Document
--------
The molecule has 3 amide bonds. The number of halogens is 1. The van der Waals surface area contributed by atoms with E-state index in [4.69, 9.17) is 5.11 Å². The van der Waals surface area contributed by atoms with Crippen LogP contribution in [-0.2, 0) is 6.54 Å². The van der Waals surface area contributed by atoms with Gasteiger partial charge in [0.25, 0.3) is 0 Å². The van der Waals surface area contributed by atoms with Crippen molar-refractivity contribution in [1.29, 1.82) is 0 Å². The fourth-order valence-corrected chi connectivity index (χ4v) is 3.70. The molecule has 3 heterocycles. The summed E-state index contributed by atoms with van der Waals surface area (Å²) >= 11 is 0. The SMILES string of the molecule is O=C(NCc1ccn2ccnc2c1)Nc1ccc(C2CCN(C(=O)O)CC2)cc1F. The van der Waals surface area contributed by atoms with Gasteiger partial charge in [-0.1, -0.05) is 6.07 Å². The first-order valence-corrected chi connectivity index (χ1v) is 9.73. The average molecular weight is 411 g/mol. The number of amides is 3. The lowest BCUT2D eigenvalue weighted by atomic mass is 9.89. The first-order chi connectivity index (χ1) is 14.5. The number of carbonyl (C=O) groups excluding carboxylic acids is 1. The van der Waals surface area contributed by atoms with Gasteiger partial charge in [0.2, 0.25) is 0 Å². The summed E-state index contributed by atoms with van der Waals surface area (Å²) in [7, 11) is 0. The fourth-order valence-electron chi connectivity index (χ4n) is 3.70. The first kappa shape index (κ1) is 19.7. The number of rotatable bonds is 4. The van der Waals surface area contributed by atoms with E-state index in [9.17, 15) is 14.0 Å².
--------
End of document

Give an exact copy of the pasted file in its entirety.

The molecule has 3 amide bonds. The number of halogens is 1. The van der Waals surface area contributed by atoms with E-state index in [4.69, 9.17) is 5.11 Å². The van der Waals surface area contributed by atoms with Crippen LogP contribution in [-0.2, 0) is 6.54 Å². The van der Waals surface area contributed by atoms with Gasteiger partial charge in [0.25, 0.3) is 0 Å². The van der Waals surface area contributed by atoms with Crippen molar-refractivity contribution in [1.29, 1.82) is 0 Å². The fourth-order valence-corrected chi connectivity index (χ4v) is 3.70. The molecule has 3 heterocycles. The summed E-state index contributed by atoms with van der Waals surface area (Å²) >= 11 is 0. The SMILES string of the molecule is O=C(NCc1ccn2ccnc2c1)Nc1ccc(C2CCN(C(=O)O)CC2)cc1F. The van der Waals surface area contributed by atoms with Gasteiger partial charge in [-0.1, -0.05) is 6.07 Å². The first-order valence-corrected chi connectivity index (χ1v) is 9.73. The average molecular weight is 411 g/mol. The number of amides is 3. The lowest BCUT2D eigenvalue weighted by atomic mass is 9.89. The first-order chi connectivity index (χ1) is 14.5. The number of carbonyl (C=O) groups excluding carboxylic acids is 1. The van der Waals surface area contributed by atoms with Gasteiger partial charge in [0.2, 0.25) is 0 Å². The summed E-state index contributed by atoms with van der Waals surface area (Å²) in [7, 11) is 0. The fourth-order valence-electron chi connectivity index (χ4n) is 3.70. The first kappa shape index (κ1) is 19.7. The number of rotatable bonds is 4. The van der Waals surface area contributed by atoms with E-state index in [9.17, 15) is 14.0 Å².